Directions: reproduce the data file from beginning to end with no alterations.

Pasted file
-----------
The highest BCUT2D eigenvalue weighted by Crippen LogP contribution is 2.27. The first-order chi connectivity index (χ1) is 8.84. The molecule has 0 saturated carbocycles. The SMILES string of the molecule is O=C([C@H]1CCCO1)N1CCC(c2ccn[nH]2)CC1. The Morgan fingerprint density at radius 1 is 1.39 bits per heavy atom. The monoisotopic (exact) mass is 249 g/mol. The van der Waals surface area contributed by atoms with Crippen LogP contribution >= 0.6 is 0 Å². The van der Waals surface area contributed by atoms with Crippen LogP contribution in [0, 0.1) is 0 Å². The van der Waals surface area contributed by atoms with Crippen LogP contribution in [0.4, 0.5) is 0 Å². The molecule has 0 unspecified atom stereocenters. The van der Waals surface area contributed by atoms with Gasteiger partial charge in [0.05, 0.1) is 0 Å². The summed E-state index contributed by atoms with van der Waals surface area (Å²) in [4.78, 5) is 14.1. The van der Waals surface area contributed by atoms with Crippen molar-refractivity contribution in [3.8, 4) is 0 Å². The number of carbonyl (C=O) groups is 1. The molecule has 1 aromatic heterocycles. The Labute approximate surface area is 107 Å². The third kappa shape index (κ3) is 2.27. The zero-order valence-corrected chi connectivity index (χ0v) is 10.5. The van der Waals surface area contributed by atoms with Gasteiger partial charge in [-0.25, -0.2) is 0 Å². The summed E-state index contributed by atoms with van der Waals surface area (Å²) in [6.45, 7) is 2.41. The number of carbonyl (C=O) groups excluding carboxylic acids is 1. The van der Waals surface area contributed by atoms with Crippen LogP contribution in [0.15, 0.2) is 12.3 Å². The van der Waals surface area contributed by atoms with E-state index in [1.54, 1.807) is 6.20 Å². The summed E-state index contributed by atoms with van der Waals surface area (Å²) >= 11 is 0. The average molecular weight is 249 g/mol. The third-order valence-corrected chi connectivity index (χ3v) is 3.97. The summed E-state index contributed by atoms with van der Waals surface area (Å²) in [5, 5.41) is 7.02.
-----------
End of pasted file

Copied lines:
The highest BCUT2D eigenvalue weighted by Crippen LogP contribution is 2.27. The first-order chi connectivity index (χ1) is 8.84. The molecule has 0 saturated carbocycles. The SMILES string of the molecule is O=C([C@H]1CCCO1)N1CCC(c2ccn[nH]2)CC1. The Morgan fingerprint density at radius 1 is 1.39 bits per heavy atom. The monoisotopic (exact) mass is 249 g/mol. The van der Waals surface area contributed by atoms with Crippen LogP contribution >= 0.6 is 0 Å². The van der Waals surface area contributed by atoms with Crippen LogP contribution in [0, 0.1) is 0 Å². The van der Waals surface area contributed by atoms with Crippen LogP contribution in [0.4, 0.5) is 0 Å². The molecule has 0 unspecified atom stereocenters. The van der Waals surface area contributed by atoms with Gasteiger partial charge in [0.05, 0.1) is 0 Å². The summed E-state index contributed by atoms with van der Waals surface area (Å²) in [4.78, 5) is 14.1. The van der Waals surface area contributed by atoms with Crippen molar-refractivity contribution in [3.8, 4) is 0 Å². The number of carbonyl (C=O) groups is 1. The molecule has 1 aromatic heterocycles. The Labute approximate surface area is 107 Å². The third kappa shape index (κ3) is 2.27. The zero-order valence-corrected chi connectivity index (χ0v) is 10.5. The van der Waals surface area contributed by atoms with Gasteiger partial charge in [-0.25, -0.2) is 0 Å². The summed E-state index contributed by atoms with van der Waals surface area (Å²) in [6.45, 7) is 2.41. The number of carbonyl (C=O) groups excluding carboxylic acids is 1. The van der Waals surface area contributed by atoms with Crippen LogP contribution in [0.15, 0.2) is 12.3 Å². The van der Waals surface area contributed by atoms with E-state index in [1.54, 1.807) is 6.20 Å². The summed E-state index contributed by atoms with van der Waals surface area (Å²) >= 11 is 0. The average molecular weight is 249 g/mol. The third-order valence-corrected chi connectivity index (χ3v) is 3.97. The summed E-state index contributed by atoms with van der Waals surface area (Å²) in [5, 5.41) is 7.02.